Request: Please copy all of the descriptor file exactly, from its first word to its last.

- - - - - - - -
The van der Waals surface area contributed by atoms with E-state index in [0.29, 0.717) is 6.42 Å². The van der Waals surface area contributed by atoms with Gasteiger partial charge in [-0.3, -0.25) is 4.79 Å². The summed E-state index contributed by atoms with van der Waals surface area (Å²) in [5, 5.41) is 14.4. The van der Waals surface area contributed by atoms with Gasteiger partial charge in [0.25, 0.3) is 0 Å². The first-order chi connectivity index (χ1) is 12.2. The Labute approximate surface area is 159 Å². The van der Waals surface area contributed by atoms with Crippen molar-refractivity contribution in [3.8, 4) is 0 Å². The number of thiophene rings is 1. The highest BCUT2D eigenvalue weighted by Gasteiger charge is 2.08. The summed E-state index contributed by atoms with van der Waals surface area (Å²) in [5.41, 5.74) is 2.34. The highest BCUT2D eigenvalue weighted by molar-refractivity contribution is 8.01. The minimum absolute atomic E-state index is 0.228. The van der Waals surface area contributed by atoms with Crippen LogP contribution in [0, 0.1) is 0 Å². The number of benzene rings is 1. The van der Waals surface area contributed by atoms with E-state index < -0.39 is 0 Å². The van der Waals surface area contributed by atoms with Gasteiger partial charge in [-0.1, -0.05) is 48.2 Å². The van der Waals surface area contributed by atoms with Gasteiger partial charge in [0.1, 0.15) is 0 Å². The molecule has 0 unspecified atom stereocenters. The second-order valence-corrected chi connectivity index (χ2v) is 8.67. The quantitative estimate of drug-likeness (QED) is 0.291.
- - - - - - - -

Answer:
The van der Waals surface area contributed by atoms with E-state index in [0.29, 0.717) is 6.42 Å². The van der Waals surface area contributed by atoms with Gasteiger partial charge in [-0.3, -0.25) is 4.79 Å². The summed E-state index contributed by atoms with van der Waals surface area (Å²) in [5, 5.41) is 14.4. The van der Waals surface area contributed by atoms with Gasteiger partial charge in [0.25, 0.3) is 0 Å². The first-order chi connectivity index (χ1) is 12.2. The Labute approximate surface area is 159 Å². The van der Waals surface area contributed by atoms with Crippen molar-refractivity contribution in [3.8, 4) is 0 Å². The number of thiophene rings is 1. The highest BCUT2D eigenvalue weighted by Gasteiger charge is 2.08. The summed E-state index contributed by atoms with van der Waals surface area (Å²) in [5.41, 5.74) is 2.34. The highest BCUT2D eigenvalue weighted by molar-refractivity contribution is 8.01. The minimum absolute atomic E-state index is 0.228. The van der Waals surface area contributed by atoms with Crippen LogP contribution in [0, 0.1) is 0 Å². The number of benzene rings is 1. The van der Waals surface area contributed by atoms with E-state index < -0.39 is 0 Å². The van der Waals surface area contributed by atoms with Gasteiger partial charge in [-0.1, -0.05) is 48.2 Å². The van der Waals surface area contributed by atoms with Gasteiger partial charge in [0.1, 0.15) is 0 Å². The molecule has 0 unspecified atom stereocenters. The second-order valence-corrected chi connectivity index (χ2v) is 8.67. The quantitative estimate of drug-likeness (QED) is 0.291.